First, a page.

Genocide in Rwanda, 30 years later. When fratricidal hatred lacerated even the heart of the Church

Wednesday, 3 April 2024 local churches   violence   area crisis

by Stefano Lodigiani

Rome (Agenzia Fides) - "Will it ever be possible to give an exact figure for the massacres, the wounded, the refugees, the orphans that the Rwandan drama has sown on African soil? The dimensions are those of a great tragedy, but the number of victims alone is not incalculable. It is disturbing to wonder how far and, above all, how long these seeds of violence will continue to poison the paths of a necessary reconciliation". The distressing questions were posed by Cardinal Jozef Tomko, Prefect of the then Congregation for the Evangelization of Peoples, in an intervention published by Fides Agency and L'Osservatore Romano in June 1995, on the first anniversary of the assassination of the Archbishop of Kigali, Vincent Nsengiyumva, and of the Bishops of Kabgayi, Thaddee Nsengiyumva, and of Byumba, Joseph Ruzindana, murdered on 5 June 1994, along with ten priests who were accompanying them on their visit to the populations devastated by the homicidal violence. Their names were added to the long list of priests, men and women religious, seminarians, novices and pastoral workers murdered in the African country.

From 6 April 1994, when the plane on which the Presidents of Rwanda and Burundi were travelling was shot down by a missile in the sky over the Rwandan capital, Kigali, to 16 July 1994, according to the accepted chronological connotation, the genocide of Tutsis and moderate Hutus took place in Rwanda. The fundamental reason was racial hatred towards the Tutsi minority, who made up the social and cultural elite of the country. Official figures released at the time by the Rwandan government speak of 1,174,000 people who lost their lives in 100 days, murdered with machetes, axes, spears and clubs. Other sources cite one million dead. The extermination ended, at least officially, in July 1994, with the military victory of the Rwandan Patriotic Front, over government forces, an expression of the Tutsi diaspora. The trail of violence and racial revenge, however, continued for a long time.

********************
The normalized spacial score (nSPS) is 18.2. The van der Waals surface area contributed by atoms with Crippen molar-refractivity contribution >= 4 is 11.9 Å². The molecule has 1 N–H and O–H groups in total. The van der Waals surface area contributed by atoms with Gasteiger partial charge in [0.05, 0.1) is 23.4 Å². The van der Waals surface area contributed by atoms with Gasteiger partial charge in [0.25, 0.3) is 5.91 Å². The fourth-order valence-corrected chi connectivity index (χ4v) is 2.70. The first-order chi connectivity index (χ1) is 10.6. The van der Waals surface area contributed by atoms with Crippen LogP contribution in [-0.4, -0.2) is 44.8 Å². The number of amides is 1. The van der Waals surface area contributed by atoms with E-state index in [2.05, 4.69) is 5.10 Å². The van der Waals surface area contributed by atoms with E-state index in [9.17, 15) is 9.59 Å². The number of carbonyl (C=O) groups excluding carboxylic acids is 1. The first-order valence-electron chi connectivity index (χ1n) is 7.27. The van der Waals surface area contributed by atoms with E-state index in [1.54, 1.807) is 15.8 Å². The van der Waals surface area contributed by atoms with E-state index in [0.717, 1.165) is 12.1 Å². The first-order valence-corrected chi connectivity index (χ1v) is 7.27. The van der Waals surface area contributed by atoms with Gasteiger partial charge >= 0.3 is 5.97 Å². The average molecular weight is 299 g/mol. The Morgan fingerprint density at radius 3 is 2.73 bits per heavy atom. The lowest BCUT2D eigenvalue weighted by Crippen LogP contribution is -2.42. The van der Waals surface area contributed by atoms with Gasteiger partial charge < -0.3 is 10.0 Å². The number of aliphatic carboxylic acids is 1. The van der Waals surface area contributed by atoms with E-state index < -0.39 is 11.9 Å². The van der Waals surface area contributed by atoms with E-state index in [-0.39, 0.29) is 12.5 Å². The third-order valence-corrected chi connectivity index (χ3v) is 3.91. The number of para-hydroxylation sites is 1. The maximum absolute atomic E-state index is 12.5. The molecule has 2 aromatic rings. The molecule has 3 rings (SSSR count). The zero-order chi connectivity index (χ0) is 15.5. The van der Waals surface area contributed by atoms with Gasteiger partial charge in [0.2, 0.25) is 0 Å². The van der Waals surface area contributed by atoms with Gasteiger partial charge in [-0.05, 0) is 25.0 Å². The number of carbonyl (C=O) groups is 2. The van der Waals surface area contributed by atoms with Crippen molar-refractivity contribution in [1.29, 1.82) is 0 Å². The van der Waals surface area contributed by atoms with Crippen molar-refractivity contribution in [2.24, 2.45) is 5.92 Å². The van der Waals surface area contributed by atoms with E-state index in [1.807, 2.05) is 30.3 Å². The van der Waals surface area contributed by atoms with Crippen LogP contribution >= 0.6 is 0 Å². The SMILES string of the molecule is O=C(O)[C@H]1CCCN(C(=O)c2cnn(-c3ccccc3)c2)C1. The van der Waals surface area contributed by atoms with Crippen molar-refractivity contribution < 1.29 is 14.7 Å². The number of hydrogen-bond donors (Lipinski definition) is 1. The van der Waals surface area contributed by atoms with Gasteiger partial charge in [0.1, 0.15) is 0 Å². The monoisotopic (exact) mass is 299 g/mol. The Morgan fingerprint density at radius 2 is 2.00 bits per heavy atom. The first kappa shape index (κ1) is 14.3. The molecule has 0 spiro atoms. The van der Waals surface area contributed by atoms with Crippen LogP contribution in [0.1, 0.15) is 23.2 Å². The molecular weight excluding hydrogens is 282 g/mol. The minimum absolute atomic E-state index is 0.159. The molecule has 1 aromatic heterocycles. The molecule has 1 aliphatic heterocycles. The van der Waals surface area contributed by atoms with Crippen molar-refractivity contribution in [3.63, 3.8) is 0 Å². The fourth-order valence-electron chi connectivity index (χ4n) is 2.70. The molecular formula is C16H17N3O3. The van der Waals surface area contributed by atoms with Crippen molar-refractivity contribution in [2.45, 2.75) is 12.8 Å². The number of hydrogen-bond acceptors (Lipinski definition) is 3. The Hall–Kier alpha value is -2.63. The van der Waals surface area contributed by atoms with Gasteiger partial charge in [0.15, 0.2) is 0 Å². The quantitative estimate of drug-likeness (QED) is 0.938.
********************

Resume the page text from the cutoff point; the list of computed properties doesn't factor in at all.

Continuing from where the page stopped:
Cardinal Tomko, in his speech the year after the tragedy, spoke of "more than two million people, that is, almost a third of the population, currently beyond the country's borders. The refugees crowded in camps - especially in Zaire (today the Democratic Republic of Congo) - are the image of a double drama: that of rights and dignity denied, and that of a mutilated nation". The Prefect of the Missionary Dicastery then referred to reconciliation as "the only possibility of salvation, the name of the hope to which all men have a right. And in a perspective of this nature, the Church's vast role fully emerges".

"A peculiar contribution in this sense comes from the work of the missionaries, capable of carrying forward the peace process without failure", Cardinal Tomko continued to highlight. A few months after the massacre, more than sixty had returned to their previous places of apostolate, "in the midst of populations exhausted by hunger, wounds and illnesses", as well as being committed to establishing links between refugees in neighboring countries and the Rwandan authorities to ensure their safe and dignified return home.
In the network of reconciliation woven by the Church, a second fundamental contribution was provided by the Seminaries, whose life is particularly flourishing in Rwanda. Regarding the local Church, therefore, "there are many who mobilize to lighten the burden it has to carry. The solidarity and spiritual, moral and other help shown are an excellent sign of that universality already mentioned in the Acts of the Apostles".

On the first anniversary of "the horrible Rwandan tragedy", the members of the Rwandan Bishops' Conference published "a message of solidarity and consolation" to all the Rwandan people, dated 30 March, 1995.
"The Catholic Church of Rwanda, as well as the entire country, was affected by the loss of a great number of her children. She shares the pain of all those who have been confronted with all kinds of misfortune: parents whose children have been taken away from them to be killed, orphans, widows, the wounded, handicapped, displaced, refugees in camps, traumatized; in a word, all those who have been confronted with horror in all its forms. The Church shares the suffering of all of them: she makes hers their tears, their pain, their complaints and their supplications, to the extent of her possibilities she accompanies them in their different situations".